Discover 5 Landing Page Design Changes that Build Authority and Boost Conversions

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PPC Hero - Landing Page Doctor
Welcome to day 1 of our PPC landing page optimization series. What better way to kick things off than to discuss landing page design and layout? For today’s topic, think of a landing page’s design and layout as the pieces of bread that keep the juicy calls-to-action, headlines and body content together for your customers to devour (landing page sandwich, yummy). The goal of today’s post is simple – offer up actionable items that will build authority and boost conversions on your PPC landing pages. The five topics below range from the uber-simple to the brain-scratchingly-complex, but all of them have the potential to greatly improve your PPC performance. Please remember that every element of your landing page is up for discussion, and that testing is the only sure way to prove out what works for your product, industry or niche!

TOPIC 1: Keep It Above the Fold, Stupid!

If you read many PPC blogs, you’re undoubtedly heard this mantra before: “Keep your calls-to-action, headlines, forms, buttons, images and everything else above the fold!” Excessive? Yes. Let me explain: Keeping important elements above the fold is a common tactic thrown around for optimizing landing pages, but for the uninformed it’s the impossible mission. From one level-headed marketer to another, let me lay it out… you can’t fit everything above the fold! What does that mean for you? You have to play it smart. Take stock of the design elements of your landing page and create a list of importance. Consider your target audience, and seriously think about what is most important to them. Taking the time to go through that process will guide you to an intelligent testing process.

All of that being said, the number one priority for your landing page’s design/layout is to have your call-to-action above the fold. This is a must. Your landing page will fail if visitors do not know what their next step is. If you do nothing else, this should be a priority. For some, this is contained in the headline. Simple. For others, your call-to-action is hiding within a button – so the physical button should be above the fold. When selling a specific product, I would strongly urge you to place the image above the fold. When running a strictly lead-generation campaign, I would strongly encourage you to test placing the lead form above the fold. I’ve tested this in a few industries, and it can certainly be a contributing factor in increasing lead-gen conversion rates.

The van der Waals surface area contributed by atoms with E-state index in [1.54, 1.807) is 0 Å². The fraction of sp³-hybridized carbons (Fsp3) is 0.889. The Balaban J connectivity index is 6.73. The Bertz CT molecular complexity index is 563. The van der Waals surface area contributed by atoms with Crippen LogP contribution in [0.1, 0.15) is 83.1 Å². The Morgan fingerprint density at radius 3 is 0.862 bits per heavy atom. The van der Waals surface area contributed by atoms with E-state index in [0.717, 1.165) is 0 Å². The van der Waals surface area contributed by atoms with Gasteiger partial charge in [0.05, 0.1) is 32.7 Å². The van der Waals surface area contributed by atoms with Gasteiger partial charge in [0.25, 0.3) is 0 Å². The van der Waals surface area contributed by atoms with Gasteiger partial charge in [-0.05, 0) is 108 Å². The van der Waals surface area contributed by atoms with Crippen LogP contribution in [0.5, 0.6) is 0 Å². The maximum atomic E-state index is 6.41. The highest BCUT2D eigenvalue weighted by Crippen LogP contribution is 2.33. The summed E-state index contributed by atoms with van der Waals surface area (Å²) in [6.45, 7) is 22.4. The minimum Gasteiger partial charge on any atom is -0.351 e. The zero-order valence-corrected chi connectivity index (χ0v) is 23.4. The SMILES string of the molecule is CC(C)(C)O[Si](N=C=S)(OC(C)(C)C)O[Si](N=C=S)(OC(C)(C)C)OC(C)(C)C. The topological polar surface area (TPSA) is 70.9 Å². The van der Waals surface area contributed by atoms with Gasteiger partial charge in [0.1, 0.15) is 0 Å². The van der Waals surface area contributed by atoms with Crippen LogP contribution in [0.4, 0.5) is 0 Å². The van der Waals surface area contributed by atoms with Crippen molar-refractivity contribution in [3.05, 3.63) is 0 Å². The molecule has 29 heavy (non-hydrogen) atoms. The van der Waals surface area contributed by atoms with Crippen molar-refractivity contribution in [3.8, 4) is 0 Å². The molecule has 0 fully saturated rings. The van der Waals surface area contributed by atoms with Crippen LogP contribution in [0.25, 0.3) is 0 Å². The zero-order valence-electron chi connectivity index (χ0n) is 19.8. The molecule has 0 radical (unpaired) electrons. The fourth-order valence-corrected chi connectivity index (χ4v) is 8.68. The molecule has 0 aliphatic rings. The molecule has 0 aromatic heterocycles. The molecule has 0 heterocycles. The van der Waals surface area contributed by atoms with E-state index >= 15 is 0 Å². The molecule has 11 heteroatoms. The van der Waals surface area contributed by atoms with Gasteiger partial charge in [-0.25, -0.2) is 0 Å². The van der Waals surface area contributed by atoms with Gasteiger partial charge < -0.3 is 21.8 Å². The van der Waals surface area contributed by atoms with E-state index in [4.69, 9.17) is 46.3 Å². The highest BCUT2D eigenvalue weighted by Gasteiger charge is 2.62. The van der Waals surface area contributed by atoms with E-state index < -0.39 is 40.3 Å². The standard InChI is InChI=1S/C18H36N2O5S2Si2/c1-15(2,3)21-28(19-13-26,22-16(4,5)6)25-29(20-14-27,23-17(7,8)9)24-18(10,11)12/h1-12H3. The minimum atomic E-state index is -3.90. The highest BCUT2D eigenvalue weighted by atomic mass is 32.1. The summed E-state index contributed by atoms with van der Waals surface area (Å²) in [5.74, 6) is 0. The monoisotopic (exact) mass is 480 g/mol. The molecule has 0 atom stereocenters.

TOPIC 2: Limit Navigation and Limit Confusion

This is probably one of the more debatable tactics for optimizing a PPC landing page. From personal experience, I can say that removing typical website navigation has increased conversion rates on my PPC landing pages. The idea is relatively simple. By removing navigation, you are creating a “sterile” conversion environment. In other words, you are in complete control of what the visitor sees, interacts with and hopefully this will lead them directly to the conversion. If your PPC landing page is just another page on your website – navigation and all – the visitor can browse the website as a whole. Which, in my experience, decreases the likelihood of conversion.

Like I said, this is a debatable tactic. So, in all fairness, I’ll present some of the counter-arguments. Some marketers say that if the website is created in such a way, it won’t matter if they stray from your landing page. The entire website should be designed for conversion, and the visitor will find their way regardless. Another argument is that by stripping a page of navigation, this can act as a deterrent to some visitors – almost leaning towards SPAM. In my experience, this hasn’t been the case, but it is certainly something that you should test.

As an alternative to both, you could create a conversion path. A conversion path gives the visitor options for navigation – all of which are under control in a more complex “sterile” conversion environment. Conversion paths are great for segmenting visitors into much more targeted landing page experiences that can have a truly positive effect on conversion rates.

TOPIC 3: Un-Clutter and Place Value on Whitespace